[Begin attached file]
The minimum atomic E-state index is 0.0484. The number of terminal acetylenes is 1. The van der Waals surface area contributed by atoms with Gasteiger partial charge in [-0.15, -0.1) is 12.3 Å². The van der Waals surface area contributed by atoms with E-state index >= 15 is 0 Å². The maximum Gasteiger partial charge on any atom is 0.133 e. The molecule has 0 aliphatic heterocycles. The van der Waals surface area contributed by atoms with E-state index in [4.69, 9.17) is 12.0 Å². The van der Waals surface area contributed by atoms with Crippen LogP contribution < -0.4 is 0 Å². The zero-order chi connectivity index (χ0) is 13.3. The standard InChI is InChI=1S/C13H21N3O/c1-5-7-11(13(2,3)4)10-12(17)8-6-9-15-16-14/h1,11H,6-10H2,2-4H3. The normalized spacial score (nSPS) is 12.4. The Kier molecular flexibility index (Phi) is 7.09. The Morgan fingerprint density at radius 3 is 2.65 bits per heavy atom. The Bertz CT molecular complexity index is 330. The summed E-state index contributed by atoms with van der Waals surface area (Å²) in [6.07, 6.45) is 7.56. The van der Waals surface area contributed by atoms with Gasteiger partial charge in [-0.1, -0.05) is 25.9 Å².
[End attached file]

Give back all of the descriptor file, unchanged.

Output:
The minimum atomic E-state index is 0.0484. The number of terminal acetylenes is 1. The van der Waals surface area contributed by atoms with Gasteiger partial charge in [-0.15, -0.1) is 12.3 Å². The van der Waals surface area contributed by atoms with E-state index >= 15 is 0 Å². The maximum Gasteiger partial charge on any atom is 0.133 e. The molecule has 0 aliphatic heterocycles. The van der Waals surface area contributed by atoms with E-state index in [4.69, 9.17) is 12.0 Å². The van der Waals surface area contributed by atoms with Crippen LogP contribution < -0.4 is 0 Å². The zero-order chi connectivity index (χ0) is 13.3. The standard InChI is InChI=1S/C13H21N3O/c1-5-7-11(13(2,3)4)10-12(17)8-6-9-15-16-14/h1,11H,6-10H2,2-4H3. The normalized spacial score (nSPS) is 12.4. The Kier molecular flexibility index (Phi) is 7.09. The Morgan fingerprint density at radius 3 is 2.65 bits per heavy atom. The Bertz CT molecular complexity index is 330. The summed E-state index contributed by atoms with van der Waals surface area (Å²) in [6.07, 6.45) is 7.56. The van der Waals surface area contributed by atoms with Gasteiger partial charge in [-0.1, -0.05) is 25.9 Å².